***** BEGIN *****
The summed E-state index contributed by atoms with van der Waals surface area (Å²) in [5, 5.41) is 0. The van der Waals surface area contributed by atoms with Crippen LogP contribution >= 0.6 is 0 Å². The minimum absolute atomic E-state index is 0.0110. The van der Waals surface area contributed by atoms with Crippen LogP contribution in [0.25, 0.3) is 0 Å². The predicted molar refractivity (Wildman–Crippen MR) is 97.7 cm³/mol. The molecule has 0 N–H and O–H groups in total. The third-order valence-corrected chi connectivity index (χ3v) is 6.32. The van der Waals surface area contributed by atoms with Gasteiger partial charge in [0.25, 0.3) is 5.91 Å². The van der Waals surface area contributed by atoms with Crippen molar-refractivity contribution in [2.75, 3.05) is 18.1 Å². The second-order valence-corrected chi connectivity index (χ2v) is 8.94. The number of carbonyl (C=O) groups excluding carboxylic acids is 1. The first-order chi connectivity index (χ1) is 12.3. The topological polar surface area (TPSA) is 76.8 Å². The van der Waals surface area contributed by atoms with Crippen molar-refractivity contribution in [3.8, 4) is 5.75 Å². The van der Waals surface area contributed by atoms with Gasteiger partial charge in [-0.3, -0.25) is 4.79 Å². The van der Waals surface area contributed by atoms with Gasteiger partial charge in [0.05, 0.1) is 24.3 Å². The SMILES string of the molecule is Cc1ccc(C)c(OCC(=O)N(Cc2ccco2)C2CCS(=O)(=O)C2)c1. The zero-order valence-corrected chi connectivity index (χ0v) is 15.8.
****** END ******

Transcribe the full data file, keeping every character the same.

The summed E-state index contributed by atoms with van der Waals surface area (Å²) in [5, 5.41) is 0. The van der Waals surface area contributed by atoms with Crippen LogP contribution >= 0.6 is 0 Å². The minimum absolute atomic E-state index is 0.0110. The van der Waals surface area contributed by atoms with Crippen LogP contribution in [0.25, 0.3) is 0 Å². The predicted molar refractivity (Wildman–Crippen MR) is 97.7 cm³/mol. The molecule has 0 N–H and O–H groups in total. The third-order valence-corrected chi connectivity index (χ3v) is 6.32. The van der Waals surface area contributed by atoms with Gasteiger partial charge in [0.25, 0.3) is 5.91 Å². The van der Waals surface area contributed by atoms with Crippen molar-refractivity contribution in [2.75, 3.05) is 18.1 Å². The second-order valence-corrected chi connectivity index (χ2v) is 8.94. The number of carbonyl (C=O) groups excluding carboxylic acids is 1. The first-order chi connectivity index (χ1) is 12.3. The topological polar surface area (TPSA) is 76.8 Å². The van der Waals surface area contributed by atoms with Crippen molar-refractivity contribution in [3.8, 4) is 5.75 Å². The van der Waals surface area contributed by atoms with Gasteiger partial charge in [-0.3, -0.25) is 4.79 Å². The van der Waals surface area contributed by atoms with Gasteiger partial charge in [0.05, 0.1) is 24.3 Å². The SMILES string of the molecule is Cc1ccc(C)c(OCC(=O)N(Cc2ccco2)C2CCS(=O)(=O)C2)c1. The zero-order valence-corrected chi connectivity index (χ0v) is 15.8.